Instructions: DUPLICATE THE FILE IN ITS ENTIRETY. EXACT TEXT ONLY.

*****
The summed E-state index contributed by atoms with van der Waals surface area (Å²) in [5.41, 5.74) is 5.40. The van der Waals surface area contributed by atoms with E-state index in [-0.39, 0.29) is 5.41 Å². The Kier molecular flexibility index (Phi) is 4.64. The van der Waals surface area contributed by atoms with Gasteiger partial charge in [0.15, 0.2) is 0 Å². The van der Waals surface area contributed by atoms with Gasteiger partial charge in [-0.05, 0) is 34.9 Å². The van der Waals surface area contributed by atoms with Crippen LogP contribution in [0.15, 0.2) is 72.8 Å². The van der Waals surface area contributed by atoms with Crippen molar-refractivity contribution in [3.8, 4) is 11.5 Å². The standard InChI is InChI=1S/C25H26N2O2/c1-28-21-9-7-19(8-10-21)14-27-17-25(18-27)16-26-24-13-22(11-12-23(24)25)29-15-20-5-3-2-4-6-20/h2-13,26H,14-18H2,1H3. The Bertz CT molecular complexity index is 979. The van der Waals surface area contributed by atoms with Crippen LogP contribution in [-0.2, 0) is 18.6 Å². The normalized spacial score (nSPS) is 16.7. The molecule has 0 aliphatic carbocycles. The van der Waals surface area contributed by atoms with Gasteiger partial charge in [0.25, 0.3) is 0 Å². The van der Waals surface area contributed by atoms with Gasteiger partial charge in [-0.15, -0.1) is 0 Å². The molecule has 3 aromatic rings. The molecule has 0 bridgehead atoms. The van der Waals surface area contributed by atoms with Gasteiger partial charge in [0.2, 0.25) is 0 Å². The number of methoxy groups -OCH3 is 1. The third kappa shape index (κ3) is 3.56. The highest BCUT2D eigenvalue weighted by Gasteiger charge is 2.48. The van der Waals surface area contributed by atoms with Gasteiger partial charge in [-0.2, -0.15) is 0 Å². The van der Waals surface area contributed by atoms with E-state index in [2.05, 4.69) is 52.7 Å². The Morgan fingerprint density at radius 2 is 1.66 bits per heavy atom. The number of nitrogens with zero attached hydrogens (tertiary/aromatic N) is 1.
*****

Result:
The summed E-state index contributed by atoms with van der Waals surface area (Å²) in [5.41, 5.74) is 5.40. The van der Waals surface area contributed by atoms with E-state index in [-0.39, 0.29) is 5.41 Å². The Kier molecular flexibility index (Phi) is 4.64. The van der Waals surface area contributed by atoms with Gasteiger partial charge in [0.15, 0.2) is 0 Å². The van der Waals surface area contributed by atoms with Gasteiger partial charge in [-0.05, 0) is 34.9 Å². The van der Waals surface area contributed by atoms with Crippen LogP contribution in [0.15, 0.2) is 72.8 Å². The van der Waals surface area contributed by atoms with Crippen molar-refractivity contribution in [3.8, 4) is 11.5 Å². The standard InChI is InChI=1S/C25H26N2O2/c1-28-21-9-7-19(8-10-21)14-27-17-25(18-27)16-26-24-13-22(11-12-23(24)25)29-15-20-5-3-2-4-6-20/h2-13,26H,14-18H2,1H3. The Bertz CT molecular complexity index is 979. The van der Waals surface area contributed by atoms with Crippen LogP contribution in [-0.2, 0) is 18.6 Å². The normalized spacial score (nSPS) is 16.7. The molecule has 0 aliphatic carbocycles. The van der Waals surface area contributed by atoms with Gasteiger partial charge in [0.25, 0.3) is 0 Å². The van der Waals surface area contributed by atoms with Gasteiger partial charge in [-0.15, -0.1) is 0 Å². The molecule has 3 aromatic rings. The molecule has 0 bridgehead atoms. The van der Waals surface area contributed by atoms with Gasteiger partial charge in [0.2, 0.25) is 0 Å². The number of methoxy groups -OCH3 is 1. The third kappa shape index (κ3) is 3.56. The highest BCUT2D eigenvalue weighted by Gasteiger charge is 2.48. The van der Waals surface area contributed by atoms with Gasteiger partial charge in [-0.2, -0.15) is 0 Å². The van der Waals surface area contributed by atoms with E-state index in [2.05, 4.69) is 52.7 Å². The Morgan fingerprint density at radius 2 is 1.66 bits per heavy atom. The number of nitrogens with zero attached hydrogens (tertiary/aromatic N) is 1.